How to Increase Fires, Crime — & Illness
There’s a reason society doesn’t have “for-profit” firemen or police.
Put it this way: imagine if we did.
Purveyors of “fire extinguishing services” would have an incentive to do things that actually increased the number of fires.
Like commit arson.
Or object to things that lowered the risk of fire — like install fire alarms, develop non-flammable clothes, use fire-retardant building materials, enact modern building codes, etc.
Of course, for-profit fire stations would not be distributed throughout the community, but concentrated near the most expensive commercial and residential buildings.
That’s because putting out fires in those structures would be much more lucrative than battling blazes in the poorer parts of town.
“Crime Apprehension Services”
Now imagine what a for-profit police force would look like.
A safe, low-crime community doesn’t need much police protection — ergo, low profits.
However, once there’s crime . . . suddenly there’s demand for police protection. That is, provided society can afford it (high crime + no money = the South Bronx, circa 1978).
Certainly, no fire department or police force — for-profit or non — would actually break the law to stimulate demand for their services.
But why have monetary incentives that create that temptation?
Private vs. Public Health Care Model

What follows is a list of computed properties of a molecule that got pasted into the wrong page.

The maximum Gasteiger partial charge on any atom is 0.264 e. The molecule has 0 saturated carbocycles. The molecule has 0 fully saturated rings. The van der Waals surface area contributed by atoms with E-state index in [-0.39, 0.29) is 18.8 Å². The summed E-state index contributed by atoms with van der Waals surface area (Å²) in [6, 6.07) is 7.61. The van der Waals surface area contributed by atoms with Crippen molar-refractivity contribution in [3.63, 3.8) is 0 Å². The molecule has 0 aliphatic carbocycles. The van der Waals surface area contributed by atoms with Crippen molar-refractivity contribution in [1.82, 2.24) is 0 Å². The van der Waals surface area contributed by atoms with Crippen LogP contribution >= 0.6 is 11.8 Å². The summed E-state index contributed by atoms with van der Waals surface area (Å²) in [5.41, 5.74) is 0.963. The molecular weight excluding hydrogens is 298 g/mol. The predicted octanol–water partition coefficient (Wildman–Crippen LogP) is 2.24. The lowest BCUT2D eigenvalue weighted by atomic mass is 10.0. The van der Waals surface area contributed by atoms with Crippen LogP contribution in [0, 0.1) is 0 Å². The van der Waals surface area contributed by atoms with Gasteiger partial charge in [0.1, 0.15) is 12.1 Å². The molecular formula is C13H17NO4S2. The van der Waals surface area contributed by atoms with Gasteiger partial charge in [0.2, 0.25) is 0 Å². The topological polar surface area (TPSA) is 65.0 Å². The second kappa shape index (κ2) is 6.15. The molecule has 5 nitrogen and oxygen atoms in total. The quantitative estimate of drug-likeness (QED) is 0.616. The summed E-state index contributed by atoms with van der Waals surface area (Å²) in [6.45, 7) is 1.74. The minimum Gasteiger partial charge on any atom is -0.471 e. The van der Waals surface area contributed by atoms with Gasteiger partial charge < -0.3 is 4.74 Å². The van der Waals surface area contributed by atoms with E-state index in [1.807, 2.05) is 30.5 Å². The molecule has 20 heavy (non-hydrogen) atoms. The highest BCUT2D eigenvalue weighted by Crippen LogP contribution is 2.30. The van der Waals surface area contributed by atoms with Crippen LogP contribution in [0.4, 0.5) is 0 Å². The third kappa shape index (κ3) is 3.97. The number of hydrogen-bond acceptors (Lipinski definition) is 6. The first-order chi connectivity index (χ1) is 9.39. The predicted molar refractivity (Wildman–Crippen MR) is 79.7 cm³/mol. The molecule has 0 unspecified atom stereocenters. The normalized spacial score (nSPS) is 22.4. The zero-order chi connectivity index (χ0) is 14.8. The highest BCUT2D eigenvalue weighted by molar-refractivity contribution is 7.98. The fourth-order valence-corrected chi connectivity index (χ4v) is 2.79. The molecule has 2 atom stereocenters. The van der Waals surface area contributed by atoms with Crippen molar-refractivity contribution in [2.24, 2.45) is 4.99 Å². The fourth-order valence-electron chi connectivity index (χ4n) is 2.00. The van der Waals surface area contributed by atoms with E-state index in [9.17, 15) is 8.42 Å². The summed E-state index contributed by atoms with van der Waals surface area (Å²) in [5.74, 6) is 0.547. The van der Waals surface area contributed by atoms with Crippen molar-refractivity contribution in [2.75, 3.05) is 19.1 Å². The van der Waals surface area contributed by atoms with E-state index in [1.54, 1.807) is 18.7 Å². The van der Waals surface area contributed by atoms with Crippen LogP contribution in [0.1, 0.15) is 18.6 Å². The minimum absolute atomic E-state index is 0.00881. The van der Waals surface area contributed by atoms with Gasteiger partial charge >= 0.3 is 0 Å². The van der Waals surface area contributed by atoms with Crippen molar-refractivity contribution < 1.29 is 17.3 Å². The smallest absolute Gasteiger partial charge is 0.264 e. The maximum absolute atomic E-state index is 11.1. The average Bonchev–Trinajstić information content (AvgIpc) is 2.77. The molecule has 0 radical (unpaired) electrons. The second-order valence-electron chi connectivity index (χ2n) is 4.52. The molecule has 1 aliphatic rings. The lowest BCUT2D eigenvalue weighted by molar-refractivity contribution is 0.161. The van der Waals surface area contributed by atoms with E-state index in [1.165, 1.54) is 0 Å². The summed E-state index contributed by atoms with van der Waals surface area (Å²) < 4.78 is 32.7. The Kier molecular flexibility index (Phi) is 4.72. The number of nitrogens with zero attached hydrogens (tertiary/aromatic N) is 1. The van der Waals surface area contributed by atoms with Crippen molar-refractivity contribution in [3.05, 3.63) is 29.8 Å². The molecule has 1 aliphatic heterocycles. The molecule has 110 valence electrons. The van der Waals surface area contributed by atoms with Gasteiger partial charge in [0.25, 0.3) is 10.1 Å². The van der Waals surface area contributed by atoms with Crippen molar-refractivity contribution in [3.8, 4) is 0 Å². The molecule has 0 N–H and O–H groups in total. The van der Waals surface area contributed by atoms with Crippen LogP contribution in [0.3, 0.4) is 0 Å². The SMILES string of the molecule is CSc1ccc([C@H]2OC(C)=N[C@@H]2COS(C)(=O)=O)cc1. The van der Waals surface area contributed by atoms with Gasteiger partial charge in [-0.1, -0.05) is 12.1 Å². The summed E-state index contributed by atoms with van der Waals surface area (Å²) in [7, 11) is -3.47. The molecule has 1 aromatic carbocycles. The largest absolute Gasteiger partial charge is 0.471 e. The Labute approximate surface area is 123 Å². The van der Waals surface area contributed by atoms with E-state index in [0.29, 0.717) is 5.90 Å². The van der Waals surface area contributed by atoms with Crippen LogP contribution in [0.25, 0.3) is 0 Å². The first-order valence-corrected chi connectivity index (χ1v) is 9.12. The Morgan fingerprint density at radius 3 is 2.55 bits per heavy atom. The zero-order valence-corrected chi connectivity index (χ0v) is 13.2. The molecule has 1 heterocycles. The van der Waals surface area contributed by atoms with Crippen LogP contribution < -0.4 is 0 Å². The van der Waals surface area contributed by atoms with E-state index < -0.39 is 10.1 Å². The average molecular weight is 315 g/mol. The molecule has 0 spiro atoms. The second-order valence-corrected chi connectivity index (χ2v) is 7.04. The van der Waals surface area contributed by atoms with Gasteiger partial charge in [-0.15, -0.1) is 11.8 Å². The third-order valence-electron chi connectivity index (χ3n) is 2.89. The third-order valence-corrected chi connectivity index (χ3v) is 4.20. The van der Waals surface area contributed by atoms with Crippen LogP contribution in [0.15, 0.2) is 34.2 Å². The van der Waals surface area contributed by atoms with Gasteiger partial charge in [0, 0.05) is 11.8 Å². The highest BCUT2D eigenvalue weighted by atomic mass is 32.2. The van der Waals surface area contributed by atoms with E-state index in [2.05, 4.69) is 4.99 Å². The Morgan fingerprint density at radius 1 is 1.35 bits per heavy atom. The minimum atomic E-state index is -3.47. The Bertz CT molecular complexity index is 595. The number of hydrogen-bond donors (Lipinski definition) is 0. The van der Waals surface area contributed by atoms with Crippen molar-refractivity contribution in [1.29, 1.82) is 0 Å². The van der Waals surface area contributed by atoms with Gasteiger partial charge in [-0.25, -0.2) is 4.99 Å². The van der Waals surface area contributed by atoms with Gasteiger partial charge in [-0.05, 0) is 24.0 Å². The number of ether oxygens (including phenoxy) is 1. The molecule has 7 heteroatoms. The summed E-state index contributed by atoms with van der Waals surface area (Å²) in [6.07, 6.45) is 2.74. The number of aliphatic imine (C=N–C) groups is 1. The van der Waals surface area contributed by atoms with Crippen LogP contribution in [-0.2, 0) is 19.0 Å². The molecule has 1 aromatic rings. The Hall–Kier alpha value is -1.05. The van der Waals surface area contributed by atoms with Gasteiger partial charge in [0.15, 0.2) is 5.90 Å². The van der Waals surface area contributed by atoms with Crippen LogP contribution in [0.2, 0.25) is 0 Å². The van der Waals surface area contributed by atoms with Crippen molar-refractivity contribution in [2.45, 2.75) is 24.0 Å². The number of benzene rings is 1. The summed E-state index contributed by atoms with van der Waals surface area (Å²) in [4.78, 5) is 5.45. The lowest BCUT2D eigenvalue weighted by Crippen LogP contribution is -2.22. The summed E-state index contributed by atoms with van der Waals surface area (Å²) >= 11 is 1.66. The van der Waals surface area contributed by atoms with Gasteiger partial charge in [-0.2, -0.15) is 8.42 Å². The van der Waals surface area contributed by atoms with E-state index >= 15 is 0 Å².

So . . . if a for-profit fire department would in theory benefit from more fires, and a for-profit police force would benefit from more crime, what would a for-profit “health care” industry profit from?
Bingo! More illness.
In fact, the more sick people, the better — as long as they can still pay. Or someone can. Like government — which really means the rest of us.
Which catches us up to today.
After decades under the sway of the for-profit medical model, the U.S. economy is clearly straining under the financial burden.
Like the manager who reluctantly goes to the mound to take the ball from the fading starting pitcher . . . . maybe it’s time to substitute a new business model.
Fortunately, it already exists.
P.S.: Bonus questions: 1) how does a lightly regulated, for-profit financial sector maximize revenues? Answer: we already know; 2) what does a for-profit military benefit from? Dwight Eisenhower was the first modern President to pose — and answer — that one.
And finally . . . want to know what happens when you privatize a city’s parking system? Chicago just did — and early reports are that it is so unpopular that it might end Mayor Richard Daley’s career.